Essentially, the Magistrate said that the facts of the case were able to be distinguished from Bryan because the cost cutting construction of the deck would have been apparent to Ms Roberts on a proper inspection at the time of purchase. On the other hand, in Bryan, the case concerned inadequate footings which could not have been discovered by any inspection. The Magistrate held that Ms Roberts was not entitled to any damages.
The decision on appeal
Ms Roberts appealed the Magistrate’s decision to the Supreme Court of South Australia.
The Supreme Court agreed with the Magistrate that there was no contract between Parletta and Ms Roberts. It is difficult to see how such a claim could ever have succeeded.
The Supreme Court agreed with the Magistrate’s determination that the High Court decision in Bryan v Maloney was not applicable. The Court said that the structure and condition of the patio deck would have been apparent on any proper inspection at the time of purchase and there was no evidence at trial that Ms Roberts had organised any such inspection.
The Court said that it was an important part of the reasoning of the High Court in Bryan v Maloney that the defect which caused the loss was latent. That is, it was not something which the new owner could have discovered at the time of purchase and the defect was only first identified at a later date.
The Supreme Court dismissed her appeal and agreed with the findings of the Magistrate.
By reason of the High Court decision in Bryan v Maloney, a builder can be liable in negligence to a subsequent owner.
However, the recent Supreme Court decision of Roberts v Parletta makes it clear that the principle set out in Bryan will not be applied if the defect should have been apparent to the purchaser at or before the time of purchase.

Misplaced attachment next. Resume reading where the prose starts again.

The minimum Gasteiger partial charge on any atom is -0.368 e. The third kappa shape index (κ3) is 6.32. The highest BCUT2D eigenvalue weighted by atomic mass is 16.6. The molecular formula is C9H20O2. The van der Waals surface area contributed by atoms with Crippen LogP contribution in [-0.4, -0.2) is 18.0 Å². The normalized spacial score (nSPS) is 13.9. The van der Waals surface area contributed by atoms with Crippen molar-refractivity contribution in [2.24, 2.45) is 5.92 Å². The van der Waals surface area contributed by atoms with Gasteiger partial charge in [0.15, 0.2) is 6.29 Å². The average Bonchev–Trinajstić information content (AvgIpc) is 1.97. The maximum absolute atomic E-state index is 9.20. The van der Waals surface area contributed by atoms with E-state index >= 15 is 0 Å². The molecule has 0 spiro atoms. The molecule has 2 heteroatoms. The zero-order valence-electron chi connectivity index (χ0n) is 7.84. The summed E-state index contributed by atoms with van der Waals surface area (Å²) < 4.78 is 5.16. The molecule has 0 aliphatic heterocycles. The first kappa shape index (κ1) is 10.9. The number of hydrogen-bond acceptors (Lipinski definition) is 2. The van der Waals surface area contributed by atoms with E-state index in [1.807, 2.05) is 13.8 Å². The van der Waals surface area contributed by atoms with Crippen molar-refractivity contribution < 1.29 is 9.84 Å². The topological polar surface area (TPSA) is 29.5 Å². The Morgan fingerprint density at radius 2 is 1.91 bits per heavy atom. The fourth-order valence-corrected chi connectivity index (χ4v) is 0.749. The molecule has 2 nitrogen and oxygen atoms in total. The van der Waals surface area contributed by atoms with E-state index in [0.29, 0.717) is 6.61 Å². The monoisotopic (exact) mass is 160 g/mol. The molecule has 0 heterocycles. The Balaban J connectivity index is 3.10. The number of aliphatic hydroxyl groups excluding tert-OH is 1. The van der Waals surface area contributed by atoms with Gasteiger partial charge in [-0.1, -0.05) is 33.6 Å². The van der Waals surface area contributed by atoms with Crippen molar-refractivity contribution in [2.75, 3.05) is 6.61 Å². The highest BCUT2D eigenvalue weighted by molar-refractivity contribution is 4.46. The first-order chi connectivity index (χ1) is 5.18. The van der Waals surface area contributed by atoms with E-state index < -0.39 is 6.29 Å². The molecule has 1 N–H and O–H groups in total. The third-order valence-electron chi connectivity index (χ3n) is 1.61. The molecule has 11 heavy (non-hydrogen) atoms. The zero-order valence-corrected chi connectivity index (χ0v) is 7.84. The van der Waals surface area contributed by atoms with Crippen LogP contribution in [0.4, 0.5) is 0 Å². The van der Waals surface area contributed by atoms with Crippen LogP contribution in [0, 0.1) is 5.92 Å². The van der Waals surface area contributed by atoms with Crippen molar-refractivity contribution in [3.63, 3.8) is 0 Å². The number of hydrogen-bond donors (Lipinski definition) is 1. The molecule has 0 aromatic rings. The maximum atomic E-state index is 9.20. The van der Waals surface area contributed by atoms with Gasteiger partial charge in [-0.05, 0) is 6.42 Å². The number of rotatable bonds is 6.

Note that by reason of the Development Act 1993 (SA), no action can be brought for the costs of rectification work once the period of 10 years has elapsed from the date of completion of the work (although exceptions to the 10 year rule apply to claims for damages for personal injury or death). Accordingly, this update has no relevance to defects in houses that have been completed for more than 10 years.
The Roberts decision reinforces the commercial wisdom of obtaining a pre purchase inspection by an experienced building inspector when proposing to purchase a home that is less than 10 years old.
If a purchaser fails to make enquiries about the condition of the property and to obtain a proper building inspection, they are likely to be precluded from bringing a negligence claim against the original builder of the property.
It is a case of “buyer beware” – if the buyer does not take steps to identify any defects, they cannot subsequently look to the builder for compensation for rectification of the defects.
This amounts to a sensible limitation on the principle set out by the High Court in Bryan.
A purchaser cannot simply fail to protect their own interests by declining a building inspection and then try to recover damages from a builder in respect of a problem they should have identified.
Contributors: Kerry Colmer and Tom Grace